Witnesses, including barring Witnesses from government employment, 
evicting them from government housing, revoking their business licenses, 
and refusing to issue them passports.  Although the law provides for 
penalties only for those who refuse to report for national service, 
these harsh measures were applied to the entire Jehovah's Witnesses 
community.  The Government also refused to issue visas to two U.S. 
citizens representing the worldwide Jehovah's Witness organization who 
sought to interview local Witnesses.   
 
In 1994 and 1995 many Muslim women refused to participate in the 
National Youth Service on religious grounds, but the Government did not 
take similar punitive measures against the Islamic community. 
 
  d.  Freedom of Movement Within the Country, Foreign Travel, 
Emigration, and Repatriation 
 
In general, citizens may live where they choose and travel freely 
internally.  Some areas are restricted for security reasons.  In 
particular, clashes between government forces and EIJ members have led 
the Government to restrict travel along much of the border with Sudan.  
Some areas remain heavily mined, a legacy of the war for independence, 
leading to additional travel restrictions.  Citizens are largely free to 
travel outside the country, although Jehovah's Witnesses, former 
Ethiopian ruling party members, and intending emigrants have been denied 
passports and can only leave the country by traveling overland to 
Ethiopia.  In general, citizens are guaranteed the right to return.  
Instances in which citizens living abroad have run afoul of the law, 
contracted a serious contagious disease, or been declared ineligible for 
political asylum by other governments are considered on a case by case 
basis.  A pilot refugee return program resulted in the successful 
repatriation of 25,000 refugees from Sudan by mid-1995.  A further 
100,000 of the estimated 400,000 refugees in Sudan are scheduled to 
begin repatriation later this year under U.N. High Commissioner for 
Refugees auspices. 
 
Section 3  Respect for Political Rights:  The Right of Citizens To 
Change Their Government 
 
Citizens do not currently enjoy this right, and credible reports suggest 
that authority within the Government is very narrowly held.  There is no 
constitution and no provision for holding elections.  The National 
Assembly in 1994 created a 50-member National Constitution Commission to 
draft a democratic constitution.  The Commission is scheduled to 
complete a draft of the constitution in early 1996, promulgate the 
document soon afterwards, and hold elections by the end of 1997.  The 
transitional Government is dominated by the PFDJ. 
 
In an effort to broaden the participation of women in politics, the PFDJ 
has named 3 women to the party's Executive Council and 12 women to the 
Central Committee.  Women occupy seats on the Constitution Commission 
and in the National Assembly and hold senior government positions,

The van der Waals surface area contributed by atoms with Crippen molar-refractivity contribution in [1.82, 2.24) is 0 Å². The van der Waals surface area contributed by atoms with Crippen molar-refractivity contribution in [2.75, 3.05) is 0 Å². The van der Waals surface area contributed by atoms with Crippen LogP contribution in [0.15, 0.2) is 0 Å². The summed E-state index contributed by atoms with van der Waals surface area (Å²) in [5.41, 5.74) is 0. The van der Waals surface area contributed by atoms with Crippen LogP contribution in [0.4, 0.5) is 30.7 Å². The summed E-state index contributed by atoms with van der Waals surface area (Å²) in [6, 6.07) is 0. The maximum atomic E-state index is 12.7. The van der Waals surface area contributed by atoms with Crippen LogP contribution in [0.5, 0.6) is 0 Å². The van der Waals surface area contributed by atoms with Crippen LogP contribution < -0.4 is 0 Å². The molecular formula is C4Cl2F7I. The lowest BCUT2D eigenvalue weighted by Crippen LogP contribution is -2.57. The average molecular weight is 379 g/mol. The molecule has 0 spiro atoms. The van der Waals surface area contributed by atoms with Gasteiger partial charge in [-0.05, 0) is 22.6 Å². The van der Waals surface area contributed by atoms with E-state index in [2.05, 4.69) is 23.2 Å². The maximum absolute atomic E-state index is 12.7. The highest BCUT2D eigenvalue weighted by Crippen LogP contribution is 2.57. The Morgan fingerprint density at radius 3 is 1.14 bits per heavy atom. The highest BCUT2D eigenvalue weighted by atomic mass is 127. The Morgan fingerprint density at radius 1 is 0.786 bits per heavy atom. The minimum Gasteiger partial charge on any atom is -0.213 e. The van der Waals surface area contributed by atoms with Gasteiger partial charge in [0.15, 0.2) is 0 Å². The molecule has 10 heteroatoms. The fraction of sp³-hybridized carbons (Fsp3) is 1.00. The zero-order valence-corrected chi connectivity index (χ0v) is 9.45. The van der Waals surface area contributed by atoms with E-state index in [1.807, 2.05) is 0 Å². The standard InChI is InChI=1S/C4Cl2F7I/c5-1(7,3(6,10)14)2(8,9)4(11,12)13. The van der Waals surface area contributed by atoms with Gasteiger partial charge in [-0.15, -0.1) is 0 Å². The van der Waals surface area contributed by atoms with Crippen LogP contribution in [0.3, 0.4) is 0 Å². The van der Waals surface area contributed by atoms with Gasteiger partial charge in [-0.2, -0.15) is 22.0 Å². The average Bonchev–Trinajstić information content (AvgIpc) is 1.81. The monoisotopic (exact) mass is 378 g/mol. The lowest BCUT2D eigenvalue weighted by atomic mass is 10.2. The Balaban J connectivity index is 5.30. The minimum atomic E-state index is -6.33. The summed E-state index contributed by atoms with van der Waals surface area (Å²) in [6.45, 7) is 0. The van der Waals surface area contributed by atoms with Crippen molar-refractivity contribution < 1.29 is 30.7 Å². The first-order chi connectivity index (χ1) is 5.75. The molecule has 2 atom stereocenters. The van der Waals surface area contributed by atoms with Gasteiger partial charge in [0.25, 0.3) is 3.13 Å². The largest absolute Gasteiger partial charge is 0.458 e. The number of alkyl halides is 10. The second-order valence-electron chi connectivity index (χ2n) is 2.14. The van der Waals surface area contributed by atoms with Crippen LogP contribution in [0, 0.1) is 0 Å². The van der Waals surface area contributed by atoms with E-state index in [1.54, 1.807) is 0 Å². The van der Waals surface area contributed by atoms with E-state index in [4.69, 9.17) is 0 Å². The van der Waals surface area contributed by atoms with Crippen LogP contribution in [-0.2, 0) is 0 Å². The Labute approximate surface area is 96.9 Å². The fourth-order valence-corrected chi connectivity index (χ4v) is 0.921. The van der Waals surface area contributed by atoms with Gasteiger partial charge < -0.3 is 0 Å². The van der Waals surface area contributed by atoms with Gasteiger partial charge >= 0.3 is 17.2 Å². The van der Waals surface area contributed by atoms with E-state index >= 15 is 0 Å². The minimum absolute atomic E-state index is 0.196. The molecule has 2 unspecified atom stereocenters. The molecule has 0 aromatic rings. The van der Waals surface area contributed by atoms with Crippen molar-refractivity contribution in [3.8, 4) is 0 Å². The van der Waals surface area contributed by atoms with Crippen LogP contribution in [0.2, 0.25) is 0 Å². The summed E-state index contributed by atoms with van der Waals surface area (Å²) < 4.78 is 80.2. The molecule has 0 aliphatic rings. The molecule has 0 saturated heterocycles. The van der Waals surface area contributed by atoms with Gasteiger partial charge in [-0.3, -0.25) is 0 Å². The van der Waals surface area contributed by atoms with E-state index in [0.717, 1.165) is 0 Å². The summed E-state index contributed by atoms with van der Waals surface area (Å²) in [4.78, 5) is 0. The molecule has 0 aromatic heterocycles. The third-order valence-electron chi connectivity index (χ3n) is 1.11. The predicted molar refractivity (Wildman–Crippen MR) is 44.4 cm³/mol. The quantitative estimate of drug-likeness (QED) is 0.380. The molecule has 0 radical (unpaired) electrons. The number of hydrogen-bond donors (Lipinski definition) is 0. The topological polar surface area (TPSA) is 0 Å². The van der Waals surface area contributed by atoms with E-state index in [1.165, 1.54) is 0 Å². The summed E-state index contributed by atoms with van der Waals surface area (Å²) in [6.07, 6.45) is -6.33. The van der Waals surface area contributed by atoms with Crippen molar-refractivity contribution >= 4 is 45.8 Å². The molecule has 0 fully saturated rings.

including the ministerial portfolios of justice and tourism.  As part of 
a draft plan to establish regional legislatures, 30% of legislative 
seats would be reserved for women who would also be able to compete for 
remaining seats.   
 
Section 4  Governmental Attitude Regarding International and 
Nongovernmental Investigation of Alleged Violations of Human Rights 
 
The Government did not respond to questions about its human rights 
practices by international organizations and continued to be unreceptive 
to the formation of domestic human rights groups.  The Government did 
not respond to a list of human rights cases presented to it in 1994 by 
concerned human rights groups and did not register or recognize domestic 
human rights NGO's.  The Foreign Ministry and the Ministry of Internal 
Affairs are jointly responsible for handling human rights inquiries but 
were slow to respond to allegations of human rights abuses.   
 
Section 5  Discrimination Based on Race, Sex, Religion, Disability, 
Language, or Social Status 
 
The Transitional Civil Code prohibits discrimination against women, 
children, and people with disabilities.   
 
  Women 
 
The Government has taken a firm stand against domestic violence; health, 
police, and judicial authorities say that no serious domestic violence 
problem exists.   
 
The Government has taken a consistently strong stand in favor of 
improving the status of women, many of whom played a significant role as 
fighters in the struggle for independence.  In 1991 the provisional EPLF 
government codified a broad range of rights for women, providing for 
equal educational opportunities, equal pay for equal work, and legal 
sanctions against domestic violence.  In 1994 the Third Party Congress 
advocated more rights for women, including parity in the right to the 
use of land and other property.  Although Eritrea is a signatory to the 
International Convention on the Elimination of All Forms of 
Discrimination Against Women, the National Assembly has not yet passed 
legislation implementing the Convention.   
 
Much of society remains traditional and patriarchal, and most women have 
an inferior status to men in their homes and communities.  The law 
provides a framework for improving the status of women, but these laws 
were unevenly implemented, both because of a lack of capacity in the